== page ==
In our environmental site assessments, we evaluate chemicals (in soil, water, and air) based on regulatory standards established by the provincial or federal government. These limits are established based on what is protective of human health and the environment.
Canadian Health Measures Survey
Looking, specifically, at the human health aspect is the Canadian Health Measures Survey (CHMS). This survey, among other things, tests humans (blood and urine) for certain environmental contaminants.
The CHMS is a national survey that is led by Statistics Canada in partnership with Health Canada and the Public Health Agency of Canada. The CHMS is part of the Government’s actions on chemicals and includes the Chemicals Management Plan.
This comprehensive survey of Canadian citizens began in 2007, and participation, if chosen, is mandatory. Since 2007, more than 250 chemicals have been measured in over 29,000 Canadians from 3 to 79 years of age at 81 sites across Canada.
There have been six cycles of testing; Cycle 7 will run from January 2021 to December 2022.
Data Collected From Citizens
This survey collects information from Canadians about their general health. They do this through personal interviews and the collection of physical measurements. The survey provides baseline data on indicators of environmental exposures, chronic diseases, infectious diseases, fitness, and nutritional status, as well as risk factors.
The physical measurements include such factors as height and weight, blood pressure, physical fitness, and lung function measures, as well as many measures based on blood and urine samples, including environmental chemicals.
The survey also collects information on Canadians’ “health habits.” The first part of the survey is a household interview, which includes questions on many health-related topics. The second part of the survey involves a visit to a mobile examination center to collect direct physical measures such as blood pressure, height and weight, bone density, and vision tests.
Factors that Influence Testing
In deciding which environmental contaminants to test for in a given community, they look at the following factors:
- Known or suspected health effects
- Level of public concern
- Evidence of exposure in the Canadian population
- New or existing requirements for public health action
- The ability to detect and measure the chemical or its breakdown products in humans
- Similarity to chemicals monitored in other national and international programs to allow for meaningful comparisons
- Costs of performing the analysis
Blood tests are one component. From the Canadian Government, “We will analyze your blood samples to determine your exposure to substances found in the environment. These substances include cadmium, lead, chromium (in red blood cells), perfluoroakyl substances, and total mercury.”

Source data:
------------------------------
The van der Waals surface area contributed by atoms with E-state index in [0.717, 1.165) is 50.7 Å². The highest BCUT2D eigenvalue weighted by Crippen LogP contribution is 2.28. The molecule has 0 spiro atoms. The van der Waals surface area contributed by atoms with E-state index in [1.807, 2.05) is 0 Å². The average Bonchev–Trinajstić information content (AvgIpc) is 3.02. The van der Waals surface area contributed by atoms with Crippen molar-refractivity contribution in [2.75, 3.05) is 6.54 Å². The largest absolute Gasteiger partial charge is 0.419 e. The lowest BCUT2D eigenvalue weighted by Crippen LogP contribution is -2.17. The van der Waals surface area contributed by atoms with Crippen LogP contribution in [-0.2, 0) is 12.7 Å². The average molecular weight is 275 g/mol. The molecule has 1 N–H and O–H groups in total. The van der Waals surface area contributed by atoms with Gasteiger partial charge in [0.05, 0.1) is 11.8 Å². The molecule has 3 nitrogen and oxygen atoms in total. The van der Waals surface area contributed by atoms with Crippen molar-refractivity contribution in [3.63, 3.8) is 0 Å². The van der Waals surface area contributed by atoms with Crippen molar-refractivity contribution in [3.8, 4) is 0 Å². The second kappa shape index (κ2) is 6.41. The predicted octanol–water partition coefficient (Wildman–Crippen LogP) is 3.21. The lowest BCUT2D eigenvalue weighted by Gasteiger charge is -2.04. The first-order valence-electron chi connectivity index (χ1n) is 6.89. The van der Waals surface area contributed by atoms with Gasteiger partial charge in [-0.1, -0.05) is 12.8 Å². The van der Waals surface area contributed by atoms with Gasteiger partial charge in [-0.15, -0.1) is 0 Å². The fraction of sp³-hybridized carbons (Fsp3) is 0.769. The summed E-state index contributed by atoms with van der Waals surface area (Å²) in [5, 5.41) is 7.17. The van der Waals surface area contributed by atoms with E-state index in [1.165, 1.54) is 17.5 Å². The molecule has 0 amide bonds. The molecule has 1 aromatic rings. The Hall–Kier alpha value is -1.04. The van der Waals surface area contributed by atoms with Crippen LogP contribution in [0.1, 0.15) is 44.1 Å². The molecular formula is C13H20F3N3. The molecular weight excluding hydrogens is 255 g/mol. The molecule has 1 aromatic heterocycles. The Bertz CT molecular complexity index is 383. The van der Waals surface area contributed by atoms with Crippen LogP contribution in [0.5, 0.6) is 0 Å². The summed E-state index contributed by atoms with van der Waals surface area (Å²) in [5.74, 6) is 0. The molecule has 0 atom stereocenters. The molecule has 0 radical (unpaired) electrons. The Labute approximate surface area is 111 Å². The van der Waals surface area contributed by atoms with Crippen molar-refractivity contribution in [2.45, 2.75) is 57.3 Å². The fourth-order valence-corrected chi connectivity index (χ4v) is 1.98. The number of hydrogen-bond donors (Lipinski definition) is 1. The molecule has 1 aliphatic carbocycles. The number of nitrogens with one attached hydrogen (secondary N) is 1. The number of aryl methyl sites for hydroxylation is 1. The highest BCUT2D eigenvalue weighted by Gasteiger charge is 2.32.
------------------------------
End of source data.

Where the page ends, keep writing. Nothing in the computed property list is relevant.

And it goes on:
Urine tests include:
“We will use the urine sample collected at the clinic to analyze your exposure to over 40 chemical substances found in the environment, including:
- arsenic (used in pesticides and naturally present in the environment)
- bisphenol A (BPA) (used in the manufacture of dental sealants, packaging, receipts, etc.)
Additionally, they test for the presence of several types of organophosphate insecticides and parabens (used as preservatives in many cosmetics and body care products), alternative plasticizer metabolites, metabolites of phthalates, metals, and trace elements.
Testing also can include household water samples as well as indoor air.
Some Bio-Monitoring Data
There are literally reams of data as they breakdown the information by cycle, age, parameter, etc. Below are just a few of the data points provided in Opportunities and Challenges From Leading Trends in a Biomonitoring Project: Canadian Health Measures Survey 2007–2017.
- “Nine of the 10 leading biomarkers with the largest decreases were environmental chemicals. The levels of 1,2,3-trimethyl benzene, dodecane, palmitoleic acid, and o-xylene decreased by more than 60%. All of the 10 chemicals with the largest increases were environmental chemicals, and the levels of 1,2,4-trimethylbenzene, nonanal, and 4-methyl-2-pentanone increased by more than 200%. None of the 20 biomarkers with the largest increases or decreases between cycles were associated with BMI (body mass index).”
- “Three environmental chemicals measured with air samples show the highest rates of increase: 1,2,4-trimethylbenzene, nonanal, and 4-methyl-2-pentanone. 1,2,4-trimethylbenzene is an important gasoline additive and is often used in the petroleum industry.”
- From Statistics Canada, “Blood lead levels have declined substantially since 1978. Today, less than 1% of Canadians have blood lead levels above the Canadian blood lead intervention level of 10 µg/dL. This proportion was 27% just 30 years ago.”
You can take a deep dive into the data in “Report on Human Biomonitoring of Environmental Chemicals in Pooled Samples.” You may run into some dead links when reading the information on line. Hopefully, these links have been repaired.
Our focus at Dragun is on the environmental media (soil, water, air). This is an interesting look at the actual potential impact on human health.
Understanding Groundwater Contamination
Back to our area of expertise, we have a series of nine (more to come) pre-recorded webinars: Understanding Groundwater Contamination. This series may be helpful for you if you are an environmental manager.
As always, if you have any questions, you can reach me at 519-948-7300, Ext. 114.
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